There’s really no point in designing a website and marketing your business if it never reaches your target market. These are the people who are most likely to purchase from your business and remain loyal.

It’s imperative that businesses do everything they can to be there for their target market. According to a survey of marketing managers from OnBrand, understanding and marketing towards a specific audience is more valuable than landing direct sales for nearly 70 percent of marketing managers.

Reaching your target market is a lot more difficult than many business owners realize; it takes careful consideration and planning to hit that mark. A one-size-fits-all campaign simply doesn’t work for defining your target market. It’s not focused enough, and it won’t allow you the freedom that fully understanding your target market does.

The best solution is a careful evaluation of your business needs using the following criteria:

  1. Define Your Specific Audience First

Unfortunately, many companies don’t do as much homework as they should where their customers are concerned. If you can’t describe specific details about your customers when someone asks, you don’t know enough.

Start with basic market research, including data collection based on your transactions, common customers in your industry, successful competitor advertising campaigns, and more.

Then, create content and advertisements both on your website and off to gain that audience’s attention. A great example of this is the clothing company Ikaria, which focuses on luxury resort wear. They fully understand that their customers are females in the upper class who are also interested in high fashion, keeping up appearances, and staying fit and glamorous. All the content on their website reflects that.

  1. Identify the Primary Desire

If you talk about matters of unimportance to your audience, you’re wasting valuable advertising space and marketing dollars. According to research from a Business Insider infographic, about 42 percent of small businesses fail because there’s simply no market for their products or services.

If you can’t name your audience’s primary desire, go back and rethink your business plan. Catering to the needs of your target market should be the priority in each marketing campaign.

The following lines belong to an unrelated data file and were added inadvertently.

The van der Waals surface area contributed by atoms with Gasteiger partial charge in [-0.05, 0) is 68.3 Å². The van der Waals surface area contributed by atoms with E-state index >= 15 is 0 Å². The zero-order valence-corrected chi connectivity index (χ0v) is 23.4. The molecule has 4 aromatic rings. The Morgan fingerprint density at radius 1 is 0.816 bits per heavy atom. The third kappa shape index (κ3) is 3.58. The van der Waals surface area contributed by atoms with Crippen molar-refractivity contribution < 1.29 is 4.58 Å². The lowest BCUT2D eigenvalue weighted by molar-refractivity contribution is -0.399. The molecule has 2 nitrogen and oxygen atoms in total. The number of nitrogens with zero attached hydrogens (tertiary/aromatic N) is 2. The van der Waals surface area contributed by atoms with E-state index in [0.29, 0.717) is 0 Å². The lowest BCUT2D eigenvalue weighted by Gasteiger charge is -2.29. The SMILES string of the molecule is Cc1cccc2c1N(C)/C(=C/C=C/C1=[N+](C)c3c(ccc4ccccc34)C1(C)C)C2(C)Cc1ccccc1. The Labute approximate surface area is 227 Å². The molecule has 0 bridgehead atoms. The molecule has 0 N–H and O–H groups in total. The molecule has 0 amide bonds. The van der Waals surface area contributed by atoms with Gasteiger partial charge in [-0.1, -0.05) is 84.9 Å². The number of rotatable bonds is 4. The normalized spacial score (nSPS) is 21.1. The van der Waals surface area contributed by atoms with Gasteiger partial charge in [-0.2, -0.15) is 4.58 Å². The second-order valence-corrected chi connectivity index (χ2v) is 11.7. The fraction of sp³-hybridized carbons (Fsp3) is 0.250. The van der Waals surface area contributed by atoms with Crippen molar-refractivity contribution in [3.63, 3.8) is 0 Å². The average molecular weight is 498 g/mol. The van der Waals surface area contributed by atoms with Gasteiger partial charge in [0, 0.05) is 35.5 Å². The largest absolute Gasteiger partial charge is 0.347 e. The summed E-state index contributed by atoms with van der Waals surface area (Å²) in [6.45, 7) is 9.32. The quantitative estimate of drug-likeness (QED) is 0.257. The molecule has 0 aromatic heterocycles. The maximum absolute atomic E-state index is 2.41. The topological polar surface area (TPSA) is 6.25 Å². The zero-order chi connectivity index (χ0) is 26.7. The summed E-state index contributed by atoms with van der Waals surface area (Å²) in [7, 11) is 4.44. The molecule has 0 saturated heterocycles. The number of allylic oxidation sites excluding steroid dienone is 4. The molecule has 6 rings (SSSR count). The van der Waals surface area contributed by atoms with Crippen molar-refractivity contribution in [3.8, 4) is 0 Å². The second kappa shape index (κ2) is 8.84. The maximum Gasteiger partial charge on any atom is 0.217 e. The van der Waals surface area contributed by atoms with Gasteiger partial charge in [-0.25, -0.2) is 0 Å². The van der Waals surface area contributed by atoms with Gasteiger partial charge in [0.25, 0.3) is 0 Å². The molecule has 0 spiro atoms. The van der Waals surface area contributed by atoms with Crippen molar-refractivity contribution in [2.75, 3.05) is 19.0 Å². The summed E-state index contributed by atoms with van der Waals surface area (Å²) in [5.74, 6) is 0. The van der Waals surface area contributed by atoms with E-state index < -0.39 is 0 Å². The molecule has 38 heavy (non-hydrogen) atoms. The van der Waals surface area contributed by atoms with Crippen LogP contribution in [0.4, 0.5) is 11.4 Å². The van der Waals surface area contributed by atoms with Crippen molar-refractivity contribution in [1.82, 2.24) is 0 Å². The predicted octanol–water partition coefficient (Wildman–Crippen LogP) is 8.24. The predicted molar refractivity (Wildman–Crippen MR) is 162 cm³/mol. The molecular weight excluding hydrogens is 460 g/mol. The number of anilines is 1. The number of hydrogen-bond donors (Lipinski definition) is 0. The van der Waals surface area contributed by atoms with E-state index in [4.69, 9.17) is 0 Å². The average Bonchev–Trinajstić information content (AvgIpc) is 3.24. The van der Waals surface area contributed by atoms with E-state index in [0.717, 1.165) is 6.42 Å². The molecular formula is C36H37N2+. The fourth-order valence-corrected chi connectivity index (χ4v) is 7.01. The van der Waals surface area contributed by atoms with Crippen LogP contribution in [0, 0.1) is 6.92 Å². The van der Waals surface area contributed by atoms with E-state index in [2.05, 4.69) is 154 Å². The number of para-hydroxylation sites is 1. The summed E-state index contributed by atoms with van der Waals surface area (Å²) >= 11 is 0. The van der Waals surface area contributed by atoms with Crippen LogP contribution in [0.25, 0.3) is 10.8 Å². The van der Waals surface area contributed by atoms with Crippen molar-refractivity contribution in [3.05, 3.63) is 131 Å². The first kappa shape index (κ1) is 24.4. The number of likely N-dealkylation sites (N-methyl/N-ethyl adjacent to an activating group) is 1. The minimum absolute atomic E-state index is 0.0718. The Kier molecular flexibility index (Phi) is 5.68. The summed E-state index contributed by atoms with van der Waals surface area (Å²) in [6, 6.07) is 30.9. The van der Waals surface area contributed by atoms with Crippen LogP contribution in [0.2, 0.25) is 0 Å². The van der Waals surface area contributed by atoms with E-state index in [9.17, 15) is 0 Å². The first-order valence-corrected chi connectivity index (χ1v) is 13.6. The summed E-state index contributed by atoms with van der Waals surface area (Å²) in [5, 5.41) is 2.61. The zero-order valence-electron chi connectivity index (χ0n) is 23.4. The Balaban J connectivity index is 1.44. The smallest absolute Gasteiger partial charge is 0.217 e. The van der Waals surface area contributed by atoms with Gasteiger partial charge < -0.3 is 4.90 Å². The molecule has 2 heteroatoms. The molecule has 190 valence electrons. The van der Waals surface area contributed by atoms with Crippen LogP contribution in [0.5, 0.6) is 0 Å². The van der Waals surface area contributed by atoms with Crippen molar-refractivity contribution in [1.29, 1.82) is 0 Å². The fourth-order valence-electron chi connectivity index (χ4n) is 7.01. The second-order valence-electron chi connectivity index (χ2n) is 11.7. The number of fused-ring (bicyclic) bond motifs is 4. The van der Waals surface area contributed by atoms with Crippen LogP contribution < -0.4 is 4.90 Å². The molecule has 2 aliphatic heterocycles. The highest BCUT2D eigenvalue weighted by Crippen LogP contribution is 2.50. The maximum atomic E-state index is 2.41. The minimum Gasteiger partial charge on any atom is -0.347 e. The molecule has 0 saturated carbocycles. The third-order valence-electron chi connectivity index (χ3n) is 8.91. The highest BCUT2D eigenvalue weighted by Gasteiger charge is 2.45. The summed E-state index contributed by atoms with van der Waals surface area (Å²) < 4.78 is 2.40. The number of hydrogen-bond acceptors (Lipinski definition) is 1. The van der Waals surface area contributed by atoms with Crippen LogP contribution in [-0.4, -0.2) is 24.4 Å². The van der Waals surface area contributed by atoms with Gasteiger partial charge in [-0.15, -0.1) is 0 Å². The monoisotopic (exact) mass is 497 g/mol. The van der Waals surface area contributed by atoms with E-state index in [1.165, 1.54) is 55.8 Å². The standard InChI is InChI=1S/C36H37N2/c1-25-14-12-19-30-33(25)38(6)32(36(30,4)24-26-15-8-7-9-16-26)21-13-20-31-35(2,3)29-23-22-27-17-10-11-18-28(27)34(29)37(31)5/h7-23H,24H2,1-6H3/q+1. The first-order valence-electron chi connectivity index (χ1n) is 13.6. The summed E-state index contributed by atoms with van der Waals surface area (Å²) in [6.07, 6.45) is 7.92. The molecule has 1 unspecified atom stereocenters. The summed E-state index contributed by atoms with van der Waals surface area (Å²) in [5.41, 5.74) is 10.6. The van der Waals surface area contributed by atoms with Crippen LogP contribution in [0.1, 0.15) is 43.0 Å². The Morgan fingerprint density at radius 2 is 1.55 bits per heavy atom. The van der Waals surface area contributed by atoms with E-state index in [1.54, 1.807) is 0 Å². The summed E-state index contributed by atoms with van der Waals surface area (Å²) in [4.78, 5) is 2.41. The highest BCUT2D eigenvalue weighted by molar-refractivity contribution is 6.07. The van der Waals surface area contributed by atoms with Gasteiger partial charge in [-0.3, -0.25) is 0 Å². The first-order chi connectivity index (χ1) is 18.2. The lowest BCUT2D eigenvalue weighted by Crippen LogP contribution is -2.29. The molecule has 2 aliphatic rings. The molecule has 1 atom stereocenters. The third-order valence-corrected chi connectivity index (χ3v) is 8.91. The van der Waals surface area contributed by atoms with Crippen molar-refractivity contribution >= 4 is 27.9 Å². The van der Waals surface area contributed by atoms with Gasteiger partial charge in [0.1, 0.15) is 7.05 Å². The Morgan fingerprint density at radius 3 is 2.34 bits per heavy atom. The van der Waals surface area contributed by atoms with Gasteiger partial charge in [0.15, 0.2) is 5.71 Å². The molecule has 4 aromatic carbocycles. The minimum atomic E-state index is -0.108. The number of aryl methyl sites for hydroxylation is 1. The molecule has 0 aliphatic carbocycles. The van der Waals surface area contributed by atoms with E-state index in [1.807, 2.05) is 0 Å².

It starts with truly listening to what they need. Ask for feedback after a transaction, conduct market research on your advertising campaigns, and watch what people are saying about your organization online. When you listen, you’ll know exactly how to capture their attention.

  1. Use Geo-Targeted Advertisements

Geo-targeting is one of the best inventions of the advertising age, and you’d be foolish not to use it to your advantage. These advertisements use browsing history and online interactions to find customers who are most likely to buy your products.

Facebook and Google are currently the kings of geo-targeted ads. Since they see the most online traffic of any platform, it makes sense to enlist their geo-targeting services. The expense may be a little higher than a typical advertisement, but most find that the return on investment is much higher.

  1. Communicate on Their Plane

If you’re targeting high-level executives in Fortune 500 companies, you won’t find them wasting their afternoons on Instagram. Likewise, your teenage shoppers won’t spend a lot of time on LinkedIn. If you want to reach your target audience, use their favorite platforms to make your connections.

Go back to your market research and define where your target audience is more likely to go for information. Specific social media platforms are usually a safe bet, since it’s now the number one online activity. You might also consider email, blogs, and SMS messaging.

Also, don’t forget about some of the more outdated, but still widely used mediums like newspapers, radio, and television. If you’re a local business marketing to an older audience, any of these traditional means could be a viable option.

  1. Build Trust and Credibility

A great way to build trust and credibility is through content creation. About 78 percent of consumers see companies that deliver custom content as more trustworthy than those that use generic content. Since 91 percent of consumers also said that they are more likely to buy from a brand that seems genuine, this is a huge selling point.

Consider the Ikaria website we looked at earlier. Their content oozes with information their target audience wants to know, and they use images to back up their points. Their customers trust them simply because the website is open, honest, and directly catered to a specific group.

  1. Rebrand When Necessary

Branding is often the solution for a marketing strategy that’s struggling. BuzzStream research points out that 48 percent of consumers expect brands to know and help them discover new products without prompting. About 45 percent of consumers will unfollow the brand if they succumb to self-promotion and fail to meet service expectations.

A bad brand is not the end. There are ways to repair the damage. According to research from LucidPress, a consumer must come in contact with your brand between five and seven times before they’ll remember it. However, if you design a solid brand and present it to your target audience consistently, you can bring that number down to just three or four impressions.

Does your brand stand out? Do you put it in front of the right people? Does it leave a good impression when they see it? Developing your brand takes time, but it’s one of the most valuable things you can do to reach a more specific audience.